SB 77 enacts the Audiology and Speech-Language Pathology Interstate Compact
(Compact). The Compact’s uniform provisions are outlined below.
The purpose of the Compact is to facilitate the interstate practice of audiology and
speech-language pathology with the goal of improving public access to audiology and speech-language pathology services.
The Compact defines various terms used throughout the Compact.
State Participation in the Compact
The Compact provides licensure requirements for states participating in the Compact.
Licenses issued by a home state to an audiology or speech-language pathologist are
recognized by each member state as authorizing the practice of audiology or speech-language pathology in each member state. States are required to implement criminal history record checks of license applicants. The privilege to practice audiology or speech-language pathology is derived from the home state license. Member states are authorized to charge a fee for granting a compact privilege and are required to comply with bylaws and rules of the Audiology and Speech-Language Pathology Compact Commission (Compact Commission).
The Compact requires audiologists and speech-language pathologists to comply with
certain requirements to exercise compact privilege and state audiologists and speech-language pathologists can hold only one home state license at a time. The Compact establishes the requirements to restore an encumbered license.
Compact Privilege to Practice Telehealth
The Compact requires member states to recognize the right of an audiologist or speech-language pathologist licensed in a member state to practice in another member state via
Active Duty Military Personnel or Their Spouses
The Compact allows active duty military personnel or their spouses to designate a home
state where such service member or spouse has a license in good standing and allows such military personnel or spouse to retain that home state designation during the period of time the service member is on active duty.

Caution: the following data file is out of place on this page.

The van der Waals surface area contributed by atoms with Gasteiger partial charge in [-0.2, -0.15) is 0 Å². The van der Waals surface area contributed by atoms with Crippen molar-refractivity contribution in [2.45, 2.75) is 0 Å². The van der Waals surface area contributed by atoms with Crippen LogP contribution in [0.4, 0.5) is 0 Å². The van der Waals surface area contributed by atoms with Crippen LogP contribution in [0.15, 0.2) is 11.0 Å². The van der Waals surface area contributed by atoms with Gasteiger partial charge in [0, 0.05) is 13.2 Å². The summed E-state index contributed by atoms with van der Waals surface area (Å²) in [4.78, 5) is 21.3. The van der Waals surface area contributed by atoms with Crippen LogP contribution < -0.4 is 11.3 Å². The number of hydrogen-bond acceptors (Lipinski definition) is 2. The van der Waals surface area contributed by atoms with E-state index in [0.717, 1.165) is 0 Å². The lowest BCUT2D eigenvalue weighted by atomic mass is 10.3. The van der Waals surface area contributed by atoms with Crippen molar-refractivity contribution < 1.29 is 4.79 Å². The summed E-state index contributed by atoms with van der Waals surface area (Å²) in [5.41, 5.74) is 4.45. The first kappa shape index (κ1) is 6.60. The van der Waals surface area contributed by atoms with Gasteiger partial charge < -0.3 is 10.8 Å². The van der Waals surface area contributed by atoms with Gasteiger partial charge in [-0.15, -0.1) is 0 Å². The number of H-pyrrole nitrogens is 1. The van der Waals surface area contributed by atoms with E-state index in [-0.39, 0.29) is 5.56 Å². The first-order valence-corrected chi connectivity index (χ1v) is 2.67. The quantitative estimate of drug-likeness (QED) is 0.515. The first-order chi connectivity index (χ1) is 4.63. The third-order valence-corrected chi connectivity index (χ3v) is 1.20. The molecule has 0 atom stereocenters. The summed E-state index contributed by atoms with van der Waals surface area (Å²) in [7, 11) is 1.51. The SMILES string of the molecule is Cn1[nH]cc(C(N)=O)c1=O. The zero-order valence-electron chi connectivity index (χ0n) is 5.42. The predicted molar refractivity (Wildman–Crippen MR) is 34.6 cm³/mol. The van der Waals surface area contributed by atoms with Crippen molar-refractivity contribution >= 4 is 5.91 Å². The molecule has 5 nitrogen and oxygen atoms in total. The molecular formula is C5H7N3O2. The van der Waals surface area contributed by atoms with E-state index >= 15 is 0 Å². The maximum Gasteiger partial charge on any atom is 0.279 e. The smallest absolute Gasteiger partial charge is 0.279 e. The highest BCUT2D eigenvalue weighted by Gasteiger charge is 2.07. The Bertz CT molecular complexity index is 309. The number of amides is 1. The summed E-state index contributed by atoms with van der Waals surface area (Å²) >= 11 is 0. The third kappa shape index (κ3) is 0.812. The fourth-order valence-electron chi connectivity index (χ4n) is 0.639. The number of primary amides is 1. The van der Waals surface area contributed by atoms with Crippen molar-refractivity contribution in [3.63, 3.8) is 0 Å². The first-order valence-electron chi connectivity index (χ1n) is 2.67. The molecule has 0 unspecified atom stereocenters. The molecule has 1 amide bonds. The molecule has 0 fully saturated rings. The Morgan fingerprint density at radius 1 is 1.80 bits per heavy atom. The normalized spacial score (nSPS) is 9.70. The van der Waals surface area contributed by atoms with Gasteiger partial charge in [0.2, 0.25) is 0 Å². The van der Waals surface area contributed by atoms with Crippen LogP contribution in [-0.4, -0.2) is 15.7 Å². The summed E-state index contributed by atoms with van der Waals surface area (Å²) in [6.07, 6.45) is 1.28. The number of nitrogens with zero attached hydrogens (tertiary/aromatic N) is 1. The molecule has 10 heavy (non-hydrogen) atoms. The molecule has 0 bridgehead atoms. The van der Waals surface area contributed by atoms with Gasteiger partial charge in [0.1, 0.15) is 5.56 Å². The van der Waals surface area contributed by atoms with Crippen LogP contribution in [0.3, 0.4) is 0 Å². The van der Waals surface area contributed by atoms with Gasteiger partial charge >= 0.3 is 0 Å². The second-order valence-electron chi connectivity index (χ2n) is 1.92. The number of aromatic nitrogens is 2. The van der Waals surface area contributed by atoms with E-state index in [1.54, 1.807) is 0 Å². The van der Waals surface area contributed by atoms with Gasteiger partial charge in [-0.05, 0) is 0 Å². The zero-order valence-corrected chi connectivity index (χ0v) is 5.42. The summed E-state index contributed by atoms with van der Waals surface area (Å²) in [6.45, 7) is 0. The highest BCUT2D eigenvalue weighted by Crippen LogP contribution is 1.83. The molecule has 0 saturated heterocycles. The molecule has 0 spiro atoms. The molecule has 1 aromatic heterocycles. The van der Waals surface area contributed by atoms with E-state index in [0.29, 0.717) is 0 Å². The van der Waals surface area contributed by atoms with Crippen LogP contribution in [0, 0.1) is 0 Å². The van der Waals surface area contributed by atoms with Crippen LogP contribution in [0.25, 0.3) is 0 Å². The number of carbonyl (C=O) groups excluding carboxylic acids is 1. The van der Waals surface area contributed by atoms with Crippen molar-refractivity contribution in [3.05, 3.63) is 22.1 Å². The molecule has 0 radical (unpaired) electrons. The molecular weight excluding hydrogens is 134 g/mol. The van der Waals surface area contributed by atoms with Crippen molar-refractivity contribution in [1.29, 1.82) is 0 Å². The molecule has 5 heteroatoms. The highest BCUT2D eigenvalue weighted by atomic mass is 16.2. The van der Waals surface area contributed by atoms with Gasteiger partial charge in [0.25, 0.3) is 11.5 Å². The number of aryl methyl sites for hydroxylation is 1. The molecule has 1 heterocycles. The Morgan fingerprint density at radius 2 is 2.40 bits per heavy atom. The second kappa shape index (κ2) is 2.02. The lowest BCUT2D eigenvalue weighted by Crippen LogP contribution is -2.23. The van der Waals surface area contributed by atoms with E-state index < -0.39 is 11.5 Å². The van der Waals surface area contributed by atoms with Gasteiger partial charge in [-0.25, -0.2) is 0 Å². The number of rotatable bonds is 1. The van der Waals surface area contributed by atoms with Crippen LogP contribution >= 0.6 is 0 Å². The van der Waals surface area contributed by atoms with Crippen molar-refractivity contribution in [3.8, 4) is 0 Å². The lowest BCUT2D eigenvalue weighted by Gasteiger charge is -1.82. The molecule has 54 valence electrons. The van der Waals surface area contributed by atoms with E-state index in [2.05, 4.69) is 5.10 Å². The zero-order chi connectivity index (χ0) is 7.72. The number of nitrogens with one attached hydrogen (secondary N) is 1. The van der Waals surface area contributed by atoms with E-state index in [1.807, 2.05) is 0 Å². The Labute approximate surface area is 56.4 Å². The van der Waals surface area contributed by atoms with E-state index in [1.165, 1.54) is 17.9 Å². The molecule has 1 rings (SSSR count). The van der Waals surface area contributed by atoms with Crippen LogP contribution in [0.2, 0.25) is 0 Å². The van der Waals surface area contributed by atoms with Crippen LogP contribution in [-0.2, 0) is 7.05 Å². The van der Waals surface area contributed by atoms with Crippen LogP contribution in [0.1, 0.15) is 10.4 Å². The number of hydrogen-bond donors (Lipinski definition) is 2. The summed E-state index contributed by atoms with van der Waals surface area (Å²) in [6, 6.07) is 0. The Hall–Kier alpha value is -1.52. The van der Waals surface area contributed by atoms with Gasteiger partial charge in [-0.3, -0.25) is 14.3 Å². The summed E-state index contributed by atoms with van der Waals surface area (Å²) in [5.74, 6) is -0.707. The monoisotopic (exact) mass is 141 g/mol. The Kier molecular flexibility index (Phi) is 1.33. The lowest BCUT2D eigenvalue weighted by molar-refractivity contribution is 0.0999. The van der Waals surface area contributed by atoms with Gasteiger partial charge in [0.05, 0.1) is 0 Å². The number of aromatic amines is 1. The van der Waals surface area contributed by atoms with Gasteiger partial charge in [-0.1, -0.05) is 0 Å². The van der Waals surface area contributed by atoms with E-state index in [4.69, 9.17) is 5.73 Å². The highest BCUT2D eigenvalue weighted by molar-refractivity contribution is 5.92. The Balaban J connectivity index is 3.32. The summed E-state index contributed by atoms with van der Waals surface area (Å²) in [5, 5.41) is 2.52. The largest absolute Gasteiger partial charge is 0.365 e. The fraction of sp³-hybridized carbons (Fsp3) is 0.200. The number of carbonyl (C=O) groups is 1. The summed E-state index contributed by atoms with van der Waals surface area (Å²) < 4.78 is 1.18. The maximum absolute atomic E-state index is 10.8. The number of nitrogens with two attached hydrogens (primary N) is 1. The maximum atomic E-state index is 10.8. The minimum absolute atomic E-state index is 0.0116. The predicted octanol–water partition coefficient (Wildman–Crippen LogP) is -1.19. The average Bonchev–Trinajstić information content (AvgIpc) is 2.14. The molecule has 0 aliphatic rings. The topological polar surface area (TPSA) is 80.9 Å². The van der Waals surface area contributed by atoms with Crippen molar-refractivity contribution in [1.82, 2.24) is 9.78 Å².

The Compact allows a member state to take adverse action against an audiologist’s or
speech-language pathologist’s privilege to practice in such member state and to issue
subpoenas. Only the licensee’s home state has the power to take adverse action against the audiologist’s or speech-language pathologist’s license issued by such home state. The Compact allows joint investigations of licensees by member states.
Establishment of the Audiology and Speech-Language Pathology Compact Commission
The Compact creates the Compact Commission and includes provisions relating to the
membership, voting, powers and duties, and financing of the Compact Commission.
The Compact requires the Compact Commission to develop, maintain, and utilize a
coordinated database and reporting system on all licensed individuals in member states.
Additionally, the Compact Commission is required to promptly notify all member states of an adverse action taken against a licensee or applicant. Any information contributed to the database can be designated by a member state as not for the public.
The Compact authorizes the Compact Commission to exercise rulemaking powers. The
bill requires notice of proposed rules to be filed at least 30 days prior to the meeting where the Compact Commission will consider such rule. Additionally, the Compact Commission is required to grant the opportunity for a public hearing if certain conditions are met. However, the Compact provides for emergency rulemaking procedures.
Oversight, Dispute Resolution, and Enforcement
The Compact requires the Commission, upon member request, to resolve disputes
arising among member states and between member states and nonmember states. In addition, the Compact Commission is allowed to enforce the provisions of the Compact and, by majority vote, could initiate legal action in federal court against a member state.
Date of Implementation of the Interstate Commission for Audiology and Speech-
Language Pathology Practice and Associated Rules, Withdrawal, and Amendment
The Compact is effective on the date on which the Compact statute is enacted into law
in the tenth member state. Any member state is allowed to withdraw from the Compact by enacting a statute that repeals the Compact, but this does not take effect until six months after the enactment of the repealing statute. Member states can amend the Compact, but any amendment is not effective until it is enacted by all member states.
Construction and Severability
The Compact is to be liberally construed and the provisions of the Compact are
Binding Effect of Compact and Other Laws
The Compact does not prevent the enforcement of any other law of a member state that
is not inconsistent with the Compact. Laws in conflict with the Compact are superseded to the extent of the conflict and all lawful actions of the Compact Commission are binding upon member states.